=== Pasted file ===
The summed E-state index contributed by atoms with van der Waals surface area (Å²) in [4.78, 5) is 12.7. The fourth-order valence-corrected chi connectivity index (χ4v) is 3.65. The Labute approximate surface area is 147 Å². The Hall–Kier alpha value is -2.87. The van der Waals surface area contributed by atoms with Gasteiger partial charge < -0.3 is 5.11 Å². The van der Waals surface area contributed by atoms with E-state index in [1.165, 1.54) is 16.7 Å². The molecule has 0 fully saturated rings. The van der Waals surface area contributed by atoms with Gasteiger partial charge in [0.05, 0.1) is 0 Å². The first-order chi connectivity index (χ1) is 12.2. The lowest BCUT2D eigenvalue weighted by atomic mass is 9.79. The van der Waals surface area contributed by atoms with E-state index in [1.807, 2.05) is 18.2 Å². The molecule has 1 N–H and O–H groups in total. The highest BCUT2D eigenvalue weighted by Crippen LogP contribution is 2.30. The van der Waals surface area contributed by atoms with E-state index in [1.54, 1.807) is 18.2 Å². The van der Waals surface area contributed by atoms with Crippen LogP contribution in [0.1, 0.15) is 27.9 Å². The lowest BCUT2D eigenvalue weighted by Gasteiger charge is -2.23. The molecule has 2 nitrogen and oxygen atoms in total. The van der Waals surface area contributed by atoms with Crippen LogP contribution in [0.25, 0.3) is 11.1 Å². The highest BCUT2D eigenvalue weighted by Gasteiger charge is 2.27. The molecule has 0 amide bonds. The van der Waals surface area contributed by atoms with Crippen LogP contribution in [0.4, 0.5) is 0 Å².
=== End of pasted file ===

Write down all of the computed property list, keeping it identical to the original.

The summed E-state index contributed by atoms with van der Waals surface area (Å²) in [4.78, 5) is 12.7. The fourth-order valence-corrected chi connectivity index (χ4v) is 3.65. The Labute approximate surface area is 147 Å². The Hall–Kier alpha value is -2.87. The van der Waals surface area contributed by atoms with Gasteiger partial charge < -0.3 is 5.11 Å². The van der Waals surface area contributed by atoms with E-state index in [1.165, 1.54) is 16.7 Å². The molecule has 0 fully saturated rings. The van der Waals surface area contributed by atoms with Gasteiger partial charge in [0.05, 0.1) is 0 Å². The first-order chi connectivity index (χ1) is 12.2. The lowest BCUT2D eigenvalue weighted by atomic mass is 9.79. The van der Waals surface area contributed by atoms with E-state index in [1.807, 2.05) is 18.2 Å². The molecule has 1 N–H and O–H groups in total. The highest BCUT2D eigenvalue weighted by Crippen LogP contribution is 2.30. The van der Waals surface area contributed by atoms with E-state index in [1.54, 1.807) is 18.2 Å². The van der Waals surface area contributed by atoms with Crippen LogP contribution in [0.1, 0.15) is 27.9 Å². The lowest BCUT2D eigenvalue weighted by Gasteiger charge is -2.23. The molecule has 2 nitrogen and oxygen atoms in total. The van der Waals surface area contributed by atoms with Crippen LogP contribution in [0.25, 0.3) is 11.1 Å². The highest BCUT2D eigenvalue weighted by Gasteiger charge is 2.27. The molecule has 0 amide bonds. The van der Waals surface area contributed by atoms with Crippen LogP contribution in [0.4, 0.5) is 0 Å².